Monday November 15, 2010

Still Saving Lives

The Research Institute's Engineered Material Arresting System, informally called 'crushable concrete,' recently made its seventh aircraft save.

On a rainy Oct. 1 in New Jersey, a G-4 Gulfstream  aircraft overran its runway on landing at Teterboro Airport. But the crew and passengers were uninjured when the aircraft came to a safe stop amid a pile of crushed concrete. The successful stop marked the seventh aircraft save by Engineered Material Arresting Systems (EMAS), informally labeled “crushable concrete” in the aviation industry.

The mixture of lightweight concrete and foaming agent, which creates air pockets as it cures, making it crushable, is installed at the end of 51 runways at 35 U.S. airports. When an aircraft’s tires hit the engineered concrete, the material collapses and provides enough drag to safely decelerate the plane.

Engineered Arresting Systems Corp. (ESCO) of Logan Twp., N.J., in partnership with the FAA, the Port Authority of New York and New Jersey, and the University of Dayton Research Institute created the material.

University of Dayton researchers Bob Cook (retired), Mike Bouchard, Geoffrey Frank, Michael Craft, James Higgins and Scott Stouffer made a number of contributions toward the development of runway arresting systems during a 15-year period that began in the late 1980s. Contributions include materials and structures development and testing, design recommendations and an analytical model to predict how aircraft would behave when running over the arresting beds.

Frank, a research engineer in structures and mechanical systems, recalls making occasional trips to LaGuardia airport in New York City, where he and colleagues had set instrumentation at the end of a runway to measure jet blast speeds and acoustic and ground-vibration levels created by aircraft at takeoff.

“The first generation beds worked well at stopping aircraft, but didn’t fare as well under the conditions created by jets taking off over them,” Frank said. “So we sat in a van near the end of the runway and recorded jet blast speeds and vibrations created by a number of different aircraft, so the manufacturer would know what conditions the material would need to withstand.”

Other University of Dayton researchers tested the material for heat and cold tolerance and moisture permeability.

The FAA requires that commercial airports have a runway safety area where feasible. But many airports cannot meet the required safety extension of 1,000 feet beyond the end of a runway because of obstacles such as highways, railroads, severe drop-offs in terrain or bodies of water. In those cases, arresting beds – at a standard length of only 600 feet – can provide effective stopping power; shorter beds can also be installed if lack of land precludes a standard bed.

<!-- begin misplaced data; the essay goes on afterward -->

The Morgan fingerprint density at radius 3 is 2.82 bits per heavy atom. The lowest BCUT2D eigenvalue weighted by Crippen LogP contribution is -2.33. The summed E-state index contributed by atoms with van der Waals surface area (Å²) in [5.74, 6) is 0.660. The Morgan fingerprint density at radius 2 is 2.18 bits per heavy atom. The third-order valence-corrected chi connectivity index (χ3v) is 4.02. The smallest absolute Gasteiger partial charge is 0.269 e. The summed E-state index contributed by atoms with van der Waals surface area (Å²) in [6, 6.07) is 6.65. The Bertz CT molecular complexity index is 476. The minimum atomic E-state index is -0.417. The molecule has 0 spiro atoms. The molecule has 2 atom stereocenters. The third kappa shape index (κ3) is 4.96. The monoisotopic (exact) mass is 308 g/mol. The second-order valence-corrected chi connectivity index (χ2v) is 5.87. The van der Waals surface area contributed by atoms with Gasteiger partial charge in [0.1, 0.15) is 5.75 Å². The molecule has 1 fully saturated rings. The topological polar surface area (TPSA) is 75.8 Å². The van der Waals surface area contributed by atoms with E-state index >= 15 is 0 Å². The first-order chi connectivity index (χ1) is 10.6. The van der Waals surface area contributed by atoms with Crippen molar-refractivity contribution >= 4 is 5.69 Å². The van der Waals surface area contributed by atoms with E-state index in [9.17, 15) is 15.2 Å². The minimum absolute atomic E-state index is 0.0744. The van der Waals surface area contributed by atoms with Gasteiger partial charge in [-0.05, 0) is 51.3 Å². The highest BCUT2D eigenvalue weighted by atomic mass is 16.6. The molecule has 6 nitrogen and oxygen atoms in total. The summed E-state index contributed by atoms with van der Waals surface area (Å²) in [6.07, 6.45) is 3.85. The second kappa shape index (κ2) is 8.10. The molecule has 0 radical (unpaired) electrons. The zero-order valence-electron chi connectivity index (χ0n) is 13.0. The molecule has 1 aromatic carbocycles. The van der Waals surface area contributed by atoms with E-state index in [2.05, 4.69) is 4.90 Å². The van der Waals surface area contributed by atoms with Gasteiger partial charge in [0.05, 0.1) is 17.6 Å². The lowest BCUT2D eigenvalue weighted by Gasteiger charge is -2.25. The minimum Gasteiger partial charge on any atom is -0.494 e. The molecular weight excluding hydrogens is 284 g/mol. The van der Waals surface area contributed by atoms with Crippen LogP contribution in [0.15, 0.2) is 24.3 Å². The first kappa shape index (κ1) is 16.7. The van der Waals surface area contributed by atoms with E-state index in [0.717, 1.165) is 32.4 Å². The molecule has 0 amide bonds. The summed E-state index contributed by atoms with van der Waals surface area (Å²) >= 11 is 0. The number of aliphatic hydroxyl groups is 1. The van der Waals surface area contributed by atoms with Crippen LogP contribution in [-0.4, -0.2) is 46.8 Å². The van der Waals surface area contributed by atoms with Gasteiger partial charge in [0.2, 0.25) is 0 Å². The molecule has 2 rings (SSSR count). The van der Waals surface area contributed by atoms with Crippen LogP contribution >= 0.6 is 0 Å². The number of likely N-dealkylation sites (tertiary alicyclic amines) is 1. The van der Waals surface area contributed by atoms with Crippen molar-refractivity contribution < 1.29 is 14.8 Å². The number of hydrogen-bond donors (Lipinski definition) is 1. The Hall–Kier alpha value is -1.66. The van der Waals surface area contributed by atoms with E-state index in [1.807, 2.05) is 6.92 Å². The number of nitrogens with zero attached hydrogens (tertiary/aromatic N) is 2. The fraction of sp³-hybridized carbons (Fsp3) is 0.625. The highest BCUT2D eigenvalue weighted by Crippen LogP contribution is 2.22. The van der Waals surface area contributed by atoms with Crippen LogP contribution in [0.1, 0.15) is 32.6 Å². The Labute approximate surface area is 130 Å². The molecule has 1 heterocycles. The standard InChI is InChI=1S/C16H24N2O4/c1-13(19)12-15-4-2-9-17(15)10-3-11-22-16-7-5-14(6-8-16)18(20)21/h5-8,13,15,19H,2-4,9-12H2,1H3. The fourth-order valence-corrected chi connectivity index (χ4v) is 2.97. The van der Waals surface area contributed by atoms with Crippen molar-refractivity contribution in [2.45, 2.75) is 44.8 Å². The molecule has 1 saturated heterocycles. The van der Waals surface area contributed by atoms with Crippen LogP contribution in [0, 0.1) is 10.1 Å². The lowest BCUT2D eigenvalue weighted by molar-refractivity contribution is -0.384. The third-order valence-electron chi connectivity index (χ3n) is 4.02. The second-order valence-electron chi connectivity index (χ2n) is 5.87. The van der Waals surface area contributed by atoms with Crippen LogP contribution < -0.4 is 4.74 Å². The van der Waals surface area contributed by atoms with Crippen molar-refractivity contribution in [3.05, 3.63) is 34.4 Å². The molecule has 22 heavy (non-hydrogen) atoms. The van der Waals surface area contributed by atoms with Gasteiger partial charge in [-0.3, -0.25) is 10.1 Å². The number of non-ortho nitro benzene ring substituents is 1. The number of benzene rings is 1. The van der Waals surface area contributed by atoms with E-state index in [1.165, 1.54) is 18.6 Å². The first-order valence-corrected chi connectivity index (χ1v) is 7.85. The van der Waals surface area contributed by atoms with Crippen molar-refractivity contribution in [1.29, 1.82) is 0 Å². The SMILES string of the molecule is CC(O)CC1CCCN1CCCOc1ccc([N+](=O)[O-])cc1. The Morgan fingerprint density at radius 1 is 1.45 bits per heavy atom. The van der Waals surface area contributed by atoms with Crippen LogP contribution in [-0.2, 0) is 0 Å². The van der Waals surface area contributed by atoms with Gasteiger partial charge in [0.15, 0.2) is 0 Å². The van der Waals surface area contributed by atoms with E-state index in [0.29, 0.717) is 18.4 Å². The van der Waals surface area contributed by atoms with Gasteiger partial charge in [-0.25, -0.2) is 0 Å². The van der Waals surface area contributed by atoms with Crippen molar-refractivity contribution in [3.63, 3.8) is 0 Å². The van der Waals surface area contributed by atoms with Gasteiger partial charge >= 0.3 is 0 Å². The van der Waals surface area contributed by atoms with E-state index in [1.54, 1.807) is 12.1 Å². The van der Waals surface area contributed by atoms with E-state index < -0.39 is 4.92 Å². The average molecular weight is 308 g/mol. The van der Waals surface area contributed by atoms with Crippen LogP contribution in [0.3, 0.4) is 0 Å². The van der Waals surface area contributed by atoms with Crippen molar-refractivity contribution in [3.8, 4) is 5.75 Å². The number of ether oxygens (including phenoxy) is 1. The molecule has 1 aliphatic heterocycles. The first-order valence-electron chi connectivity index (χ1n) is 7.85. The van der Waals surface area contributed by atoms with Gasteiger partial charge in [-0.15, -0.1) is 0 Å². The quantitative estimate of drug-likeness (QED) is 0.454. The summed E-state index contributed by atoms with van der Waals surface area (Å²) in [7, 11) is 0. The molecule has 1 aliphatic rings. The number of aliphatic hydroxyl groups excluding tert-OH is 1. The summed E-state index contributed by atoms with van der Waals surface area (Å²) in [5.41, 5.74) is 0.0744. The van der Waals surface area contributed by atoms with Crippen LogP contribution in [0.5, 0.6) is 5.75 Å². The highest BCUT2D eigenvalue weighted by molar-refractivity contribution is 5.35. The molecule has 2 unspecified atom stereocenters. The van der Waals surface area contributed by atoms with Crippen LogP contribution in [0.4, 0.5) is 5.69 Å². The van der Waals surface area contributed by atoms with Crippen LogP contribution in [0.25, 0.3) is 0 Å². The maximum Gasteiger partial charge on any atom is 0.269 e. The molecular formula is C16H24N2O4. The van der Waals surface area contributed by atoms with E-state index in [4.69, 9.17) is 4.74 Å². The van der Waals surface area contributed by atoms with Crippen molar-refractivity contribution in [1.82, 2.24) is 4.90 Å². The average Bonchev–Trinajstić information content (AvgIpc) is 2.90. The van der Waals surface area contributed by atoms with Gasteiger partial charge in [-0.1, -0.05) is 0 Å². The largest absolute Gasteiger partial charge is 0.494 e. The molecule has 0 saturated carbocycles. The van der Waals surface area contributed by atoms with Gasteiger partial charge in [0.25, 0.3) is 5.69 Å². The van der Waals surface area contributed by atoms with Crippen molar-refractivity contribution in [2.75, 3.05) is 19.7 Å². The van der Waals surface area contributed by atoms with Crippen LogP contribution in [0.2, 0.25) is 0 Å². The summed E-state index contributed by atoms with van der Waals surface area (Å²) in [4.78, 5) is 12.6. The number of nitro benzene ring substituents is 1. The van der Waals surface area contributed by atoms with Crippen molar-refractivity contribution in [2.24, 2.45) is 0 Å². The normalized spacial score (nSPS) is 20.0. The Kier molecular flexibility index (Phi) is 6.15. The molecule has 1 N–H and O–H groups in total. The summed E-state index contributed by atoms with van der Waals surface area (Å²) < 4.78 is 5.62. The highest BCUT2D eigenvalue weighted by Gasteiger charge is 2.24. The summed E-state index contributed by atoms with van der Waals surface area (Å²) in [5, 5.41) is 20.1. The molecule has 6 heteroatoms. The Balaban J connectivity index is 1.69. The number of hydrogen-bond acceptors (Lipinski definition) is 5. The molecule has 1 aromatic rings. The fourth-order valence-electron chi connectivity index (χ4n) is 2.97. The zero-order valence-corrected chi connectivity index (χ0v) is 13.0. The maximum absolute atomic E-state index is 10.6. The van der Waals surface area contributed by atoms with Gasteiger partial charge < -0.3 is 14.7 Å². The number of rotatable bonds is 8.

John F. Kennedy International Airport in New York City installed the first EMAS bed in 1996.

Since then the arresting beds have been successful at stopping all seven overruns on runways where the material is installed. In a Nov. 1 Aviation Week & Space Technology magazine story by James Ott, FAA manager Rick Marinelli said none of the arrested planes suffered serious damage, and passengers and crew have sustained only minor injuries when there were injuries at all.

"Every aircraft that’s been arrested has flown away," Marinelli said in the story.

Bouchard, who served as the Research Institute's principal investigator for a program to improve the system’s durability, said EMAS is a great safeguard, especially when it sits between a runway end and a sharp land drop, a body of water or residential area.

"The material has proven not only to save aircraft, but it's also very likely to have saved lives," he said.

On Jan.19, a Bombadier CRJ-200 carrying 34 passengers and crew aborted takeoff at Yeager Airport in Charleston, W. Va., coming to a safe stop short of a steep drop into a valley. Other overrun arrests include: an Airbus 320 at Chicago O’Hare International in July 2008, a Mystere Falcon 900 at Greenville (S.C.) Downtown Airport in July 2006 and three at John F. Kennedy International — a Boeing 747 in January 2005, a Gemini Cargo MD-11 in May 2003, and a Saab 340 commuter in May 1999.

For media interviews or additional information, contact Pamela Gregg at 937-229-3268 or pamela.gregg@udri.udayton.edu.